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    Just to be clear, the probability weighted forecast isn't about yielding an accurate forecast number, it's about testing the business model against various scenarios to understand how it will react to those, both optimistic and pessimistic. From a methodology perspective, it's the exact opposite of trying to build a single accurate forecast. It's acknowledging that you aren't in a position to build a single highly confident forecast, so instead you build a set of different forecasts, and assign a probability to those, for example, I'm 30% confident in the pessimistic forecast, 60% confident in the baseline forecast, and 10% confident in the optimistic forecast. We then plug those in, and see how those impact the model. Then, you can start to test the model - ok - what happens if we push the pessimistic to 40% and baseline to 50%? Or, what if we increase the volume on the optimistic scenario. Or, you can start to look at it from another perspective, such as what are the minimum monthly sales volumes necessary to break-even? Or, at what point can I actually draw a salary, have enough cash to make a subsequent investment, what level of sales do I need to be able to afford a certain level of inventory build, etc.
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    We are launching iStills now! Not kidding you. this one is currently flying to Cornwall. Another one is ready to fire. Count down initiated ... five ... four ... three ... Regards, Odin.
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    As crazy as it sounds, you may be able to sell it to a flavor company. A firm I worked for years ago used fusel oil as a starting material for a number of flavor ingredients. In order to sell as something like starter fluid, you will probably need a very consistent product in terms of component profile, etc. Then there are all the regulations for creating, marketing, and shipping a flammable product. If you can sell it locally and privately you might be OK.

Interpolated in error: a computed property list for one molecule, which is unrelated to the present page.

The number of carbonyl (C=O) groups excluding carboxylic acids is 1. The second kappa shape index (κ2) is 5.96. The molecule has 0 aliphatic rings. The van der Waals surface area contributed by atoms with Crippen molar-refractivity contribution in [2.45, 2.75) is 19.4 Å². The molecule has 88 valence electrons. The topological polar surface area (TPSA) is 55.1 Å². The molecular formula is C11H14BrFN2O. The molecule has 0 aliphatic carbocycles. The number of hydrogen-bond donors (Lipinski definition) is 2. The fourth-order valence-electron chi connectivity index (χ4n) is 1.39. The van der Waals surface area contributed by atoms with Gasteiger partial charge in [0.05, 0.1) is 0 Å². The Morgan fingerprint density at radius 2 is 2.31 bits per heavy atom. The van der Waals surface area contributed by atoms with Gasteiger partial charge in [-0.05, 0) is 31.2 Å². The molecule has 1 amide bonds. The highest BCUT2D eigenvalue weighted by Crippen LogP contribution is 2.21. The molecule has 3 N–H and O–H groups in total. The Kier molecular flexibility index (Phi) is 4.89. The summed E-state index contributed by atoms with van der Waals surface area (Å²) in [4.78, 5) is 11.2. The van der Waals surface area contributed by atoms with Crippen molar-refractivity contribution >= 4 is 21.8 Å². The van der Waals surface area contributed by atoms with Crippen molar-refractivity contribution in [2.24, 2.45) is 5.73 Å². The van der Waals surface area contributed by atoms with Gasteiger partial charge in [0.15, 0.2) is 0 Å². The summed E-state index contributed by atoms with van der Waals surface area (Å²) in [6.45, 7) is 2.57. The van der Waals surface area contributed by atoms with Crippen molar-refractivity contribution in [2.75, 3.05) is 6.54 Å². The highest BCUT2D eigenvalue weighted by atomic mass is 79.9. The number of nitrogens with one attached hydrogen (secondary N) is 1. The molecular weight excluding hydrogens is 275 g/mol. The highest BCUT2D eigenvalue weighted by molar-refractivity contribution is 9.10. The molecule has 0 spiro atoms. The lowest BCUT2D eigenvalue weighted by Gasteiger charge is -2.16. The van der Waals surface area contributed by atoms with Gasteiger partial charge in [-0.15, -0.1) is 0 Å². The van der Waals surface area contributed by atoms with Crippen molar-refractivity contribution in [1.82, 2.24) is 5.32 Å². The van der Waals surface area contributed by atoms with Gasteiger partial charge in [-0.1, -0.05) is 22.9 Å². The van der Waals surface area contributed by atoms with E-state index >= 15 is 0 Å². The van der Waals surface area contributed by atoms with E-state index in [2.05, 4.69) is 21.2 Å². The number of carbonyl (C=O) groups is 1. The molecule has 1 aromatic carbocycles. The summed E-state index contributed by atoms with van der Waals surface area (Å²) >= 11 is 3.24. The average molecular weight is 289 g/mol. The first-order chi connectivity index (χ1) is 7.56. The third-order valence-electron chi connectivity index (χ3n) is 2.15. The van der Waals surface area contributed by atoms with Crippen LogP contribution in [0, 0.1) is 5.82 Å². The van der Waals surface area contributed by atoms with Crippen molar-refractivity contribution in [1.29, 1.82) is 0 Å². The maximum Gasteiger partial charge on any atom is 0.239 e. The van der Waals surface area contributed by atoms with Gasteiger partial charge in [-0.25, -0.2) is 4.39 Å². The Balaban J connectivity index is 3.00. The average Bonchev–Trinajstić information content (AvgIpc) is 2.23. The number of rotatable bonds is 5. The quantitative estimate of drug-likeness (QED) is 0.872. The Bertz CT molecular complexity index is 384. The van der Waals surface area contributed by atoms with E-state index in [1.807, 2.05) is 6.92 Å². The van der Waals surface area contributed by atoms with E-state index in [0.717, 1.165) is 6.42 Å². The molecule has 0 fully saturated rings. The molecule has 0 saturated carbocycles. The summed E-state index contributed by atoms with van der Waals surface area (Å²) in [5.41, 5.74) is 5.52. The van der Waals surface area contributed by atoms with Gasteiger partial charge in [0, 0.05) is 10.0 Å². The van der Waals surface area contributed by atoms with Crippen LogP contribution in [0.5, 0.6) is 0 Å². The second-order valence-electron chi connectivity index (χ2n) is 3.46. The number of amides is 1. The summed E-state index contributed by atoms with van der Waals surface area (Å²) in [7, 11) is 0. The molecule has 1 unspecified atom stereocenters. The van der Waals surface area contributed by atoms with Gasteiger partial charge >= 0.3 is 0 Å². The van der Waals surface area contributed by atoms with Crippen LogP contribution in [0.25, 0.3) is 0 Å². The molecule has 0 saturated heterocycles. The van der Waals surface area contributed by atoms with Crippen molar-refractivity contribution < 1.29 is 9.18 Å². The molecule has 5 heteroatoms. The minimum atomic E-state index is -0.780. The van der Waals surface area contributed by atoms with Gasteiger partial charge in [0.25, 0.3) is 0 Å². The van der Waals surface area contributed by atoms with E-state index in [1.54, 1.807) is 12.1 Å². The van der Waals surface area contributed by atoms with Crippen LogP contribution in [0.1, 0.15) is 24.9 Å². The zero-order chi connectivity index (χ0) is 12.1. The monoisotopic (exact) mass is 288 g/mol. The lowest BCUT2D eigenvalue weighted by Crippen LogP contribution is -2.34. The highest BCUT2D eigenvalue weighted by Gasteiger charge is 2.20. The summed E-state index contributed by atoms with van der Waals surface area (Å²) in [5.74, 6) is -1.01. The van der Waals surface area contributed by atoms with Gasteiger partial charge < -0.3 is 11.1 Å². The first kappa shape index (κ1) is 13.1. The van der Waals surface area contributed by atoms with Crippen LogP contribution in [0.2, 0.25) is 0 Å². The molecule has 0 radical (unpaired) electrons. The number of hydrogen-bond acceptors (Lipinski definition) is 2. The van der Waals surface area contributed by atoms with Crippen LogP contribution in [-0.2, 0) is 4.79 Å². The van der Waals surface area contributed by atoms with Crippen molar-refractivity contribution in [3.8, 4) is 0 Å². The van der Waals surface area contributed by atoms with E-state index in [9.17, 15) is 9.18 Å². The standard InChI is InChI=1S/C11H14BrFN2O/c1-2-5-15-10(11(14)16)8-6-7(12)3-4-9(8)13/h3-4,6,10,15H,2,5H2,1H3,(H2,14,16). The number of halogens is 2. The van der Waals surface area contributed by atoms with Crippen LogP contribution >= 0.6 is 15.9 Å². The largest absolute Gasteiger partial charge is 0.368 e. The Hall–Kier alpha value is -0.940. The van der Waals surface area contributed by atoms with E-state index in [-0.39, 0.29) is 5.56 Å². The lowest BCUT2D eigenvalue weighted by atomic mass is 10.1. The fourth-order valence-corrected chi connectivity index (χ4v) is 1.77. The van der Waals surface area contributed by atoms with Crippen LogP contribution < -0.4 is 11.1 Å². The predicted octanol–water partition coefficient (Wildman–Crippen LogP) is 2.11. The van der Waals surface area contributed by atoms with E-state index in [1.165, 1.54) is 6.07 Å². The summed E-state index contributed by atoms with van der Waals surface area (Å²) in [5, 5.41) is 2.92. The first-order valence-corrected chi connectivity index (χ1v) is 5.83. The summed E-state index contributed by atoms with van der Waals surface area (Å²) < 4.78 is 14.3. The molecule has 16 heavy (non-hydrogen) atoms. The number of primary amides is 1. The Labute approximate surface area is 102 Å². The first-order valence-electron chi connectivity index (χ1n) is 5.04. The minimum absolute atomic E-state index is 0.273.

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    How can Panther Distillery help your distillery/cocktail room? We're currently offering 2-4 year old Bourbon and American whiskey for bulk sale. Any quantity that you need, we can help. Our whiskey is made from the finest midwest grains and cold weather aged. How do we know? We've been growing the grains ourselves for generations right in Osakis, Minnesota. We can produce for you on a consistent basis that caters to your every need - whether that means purchasing by individual barrels, totes or tanker loads. Prices: 100% corn 3+ year old 53 gallon barrel $1400 70% corn 30% wheat 3+ year old 53 gallon barrel $1675 70% corn 30% rye 3+ year old 53 gallon barrel $1900 ----- 100% corn 2 year old 53 gallon barrel $1200 70% corn 30% wheat 2 year old 53 gallon barrel $1500 70% corn 30% rye 2 year old 53 gallon barrel $1650 Have any questions or would like to learn more? Please contact Sam with any questions at sambadmedicine@gmail.com